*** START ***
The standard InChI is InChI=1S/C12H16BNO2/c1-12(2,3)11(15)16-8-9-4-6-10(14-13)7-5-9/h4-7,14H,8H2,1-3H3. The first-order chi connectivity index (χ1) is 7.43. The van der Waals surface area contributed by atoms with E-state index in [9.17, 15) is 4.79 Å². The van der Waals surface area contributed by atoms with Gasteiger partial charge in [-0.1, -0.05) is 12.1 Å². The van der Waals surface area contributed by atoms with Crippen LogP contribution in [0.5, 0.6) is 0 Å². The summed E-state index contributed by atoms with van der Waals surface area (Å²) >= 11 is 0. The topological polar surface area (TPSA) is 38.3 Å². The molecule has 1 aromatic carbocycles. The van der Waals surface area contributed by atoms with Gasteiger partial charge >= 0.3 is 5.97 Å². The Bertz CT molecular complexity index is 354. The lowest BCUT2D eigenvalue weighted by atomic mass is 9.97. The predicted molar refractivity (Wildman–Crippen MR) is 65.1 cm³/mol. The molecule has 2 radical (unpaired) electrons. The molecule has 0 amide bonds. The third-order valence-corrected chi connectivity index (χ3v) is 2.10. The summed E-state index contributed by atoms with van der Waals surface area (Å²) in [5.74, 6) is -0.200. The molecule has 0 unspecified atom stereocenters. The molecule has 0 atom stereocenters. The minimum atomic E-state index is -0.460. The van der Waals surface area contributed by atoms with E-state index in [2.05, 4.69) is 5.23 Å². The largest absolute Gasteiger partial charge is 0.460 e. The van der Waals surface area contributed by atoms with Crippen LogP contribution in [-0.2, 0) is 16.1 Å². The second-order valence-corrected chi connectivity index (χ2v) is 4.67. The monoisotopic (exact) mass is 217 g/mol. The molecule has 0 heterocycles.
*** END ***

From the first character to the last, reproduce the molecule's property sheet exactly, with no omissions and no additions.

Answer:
The standard InChI is InChI=1S/C12H16BNO2/c1-12(2,3)11(15)16-8-9-4-6-10(14-13)7-5-9/h4-7,14H,8H2,1-3H3. The first-order chi connectivity index (χ1) is 7.43. The van der Waals surface area contributed by atoms with E-state index in [9.17, 15) is 4.79 Å². The van der Waals surface area contributed by atoms with Gasteiger partial charge in [-0.1, -0.05) is 12.1 Å². The van der Waals surface area contributed by atoms with Crippen LogP contribution in [0.5, 0.6) is 0 Å². The summed E-state index contributed by atoms with van der Waals surface area (Å²) >= 11 is 0. The topological polar surface area (TPSA) is 38.3 Å². The molecule has 1 aromatic carbocycles. The van der Waals surface area contributed by atoms with Gasteiger partial charge >= 0.3 is 5.97 Å². The Bertz CT molecular complexity index is 354. The lowest BCUT2D eigenvalue weighted by atomic mass is 9.97. The predicted molar refractivity (Wildman–Crippen MR) is 65.1 cm³/mol. The molecule has 2 radical (unpaired) electrons. The molecule has 0 amide bonds. The third-order valence-corrected chi connectivity index (χ3v) is 2.10. The summed E-state index contributed by atoms with van der Waals surface area (Å²) in [5.74, 6) is -0.200. The molecule has 0 unspecified atom stereocenters. The molecule has 0 atom stereocenters. The minimum atomic E-state index is -0.460. The van der Waals surface area contributed by atoms with E-state index in [2.05, 4.69) is 5.23 Å². The largest absolute Gasteiger partial charge is 0.460 e. The van der Waals surface area contributed by atoms with Crippen LogP contribution in [-0.2, 0) is 16.1 Å². The second-order valence-corrected chi connectivity index (χ2v) is 4.67. The monoisotopic (exact) mass is 217 g/mol. The molecule has 0 heterocycles.